Postponement of the limitation period in fraud claims – High Court considers s32(1) Limitation Act

A recent High Court decision has considered the operation of section 32(1) of the Limitation Act 1980, which can postpone the start of the limitation period in fraud claims until the time when the claimant has discovered the fraud “or could with reasonable diligence have done so”.  The court held that, when determining the stage at which a claimant could reasonably have discovered the fraud, the court can take into account circumstances and facts known to the claimant prior to the time when the cause of action accrued (which will often be the time at which loss was first sustained): European Real Estate Debt Fund v Treon [2021] EWHC 2866 (Ch).

Where, as in this case, a fraud involved a transaction that was preceded by a due diligence exercise, the court may therefore examine that exercise in detail to assess whether the information made available (i) would have caused a reasonably diligent investor in the claimant’s position to raise questions or request further information, and (ii) whether the likely response would have put them on notice of the fraud.  Having concluded that that was the case here, the court held that the claimant could not assert a later date of discovery (actual or deemed) to which section 32(1) could apply.  Accordingly, although a claim for fraudulent misrepresentation would have otherwise succeeded, it was time-barred and therefore dismissed.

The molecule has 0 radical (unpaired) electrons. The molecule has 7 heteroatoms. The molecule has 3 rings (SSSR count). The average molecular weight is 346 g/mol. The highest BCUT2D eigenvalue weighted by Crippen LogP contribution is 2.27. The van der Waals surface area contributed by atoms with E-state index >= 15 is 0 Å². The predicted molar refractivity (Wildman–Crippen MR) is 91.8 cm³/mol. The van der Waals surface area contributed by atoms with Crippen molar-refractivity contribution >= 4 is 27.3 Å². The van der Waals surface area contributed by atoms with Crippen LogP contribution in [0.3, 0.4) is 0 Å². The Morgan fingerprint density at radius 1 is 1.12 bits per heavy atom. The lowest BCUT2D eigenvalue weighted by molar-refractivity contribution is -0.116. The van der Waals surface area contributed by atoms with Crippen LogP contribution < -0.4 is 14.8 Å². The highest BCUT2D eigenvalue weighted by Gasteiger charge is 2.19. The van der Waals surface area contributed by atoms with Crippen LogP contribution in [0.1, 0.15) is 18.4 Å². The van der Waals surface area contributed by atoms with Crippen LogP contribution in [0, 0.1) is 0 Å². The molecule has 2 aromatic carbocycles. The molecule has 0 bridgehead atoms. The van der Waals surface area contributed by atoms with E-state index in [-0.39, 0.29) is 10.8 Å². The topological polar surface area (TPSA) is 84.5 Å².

It is of course a well known principle in English law that fraudsters cannot defend a claim by pleading that their victim failed to take reasonable care to detect the fraud. However, the “reasonable diligence” provision in section 32(1) is not concerned with the substantive merits of fraud claims. As the court noted, it is limited to the distinct question of whether claimants bringing such claims outside the primary limitation period are entitled to invoke the special statutory postponement. If a claimant could reasonably have discovered the fraud by virtue of events and circumstances occurring before it actually suffered a loss, the court considered there was no principled rationale for allowing it the indulgence of more than the normal six year period to bring its claim.

For more detail on the decision, see the report on our Banking Litigation Notes blog, here.

Permission for expert evidence of financial market practice refused in relation to allegations of dishonesty but granted for other purposes

In a recent decision, the High Court refused  the defendant financial advisers and agents permission to call expert evidence of financial market practices in relation to an allegation that they had acted dishonestly: Carr v Formation Group Plc [2018] EWHC 3116.

The court noted that the standard of honesty is an objective one, and it is the court, not the market, that determines what should be regarded as objectively dishonest. Accordingly, evidence of market practice was not admissible in relation to any argument as to the appropriate standard, nor as to whether the defendant has failed to comply with that standard.

The evidence was, however, admissible to defend an allegation of conspiracy to injure by unlawful means and also in relation to an argument based on deliberate concealment under the Limitation Act 1980.

Julia Bihary, an associate in our disputes team, considers the decision further below. Continue reading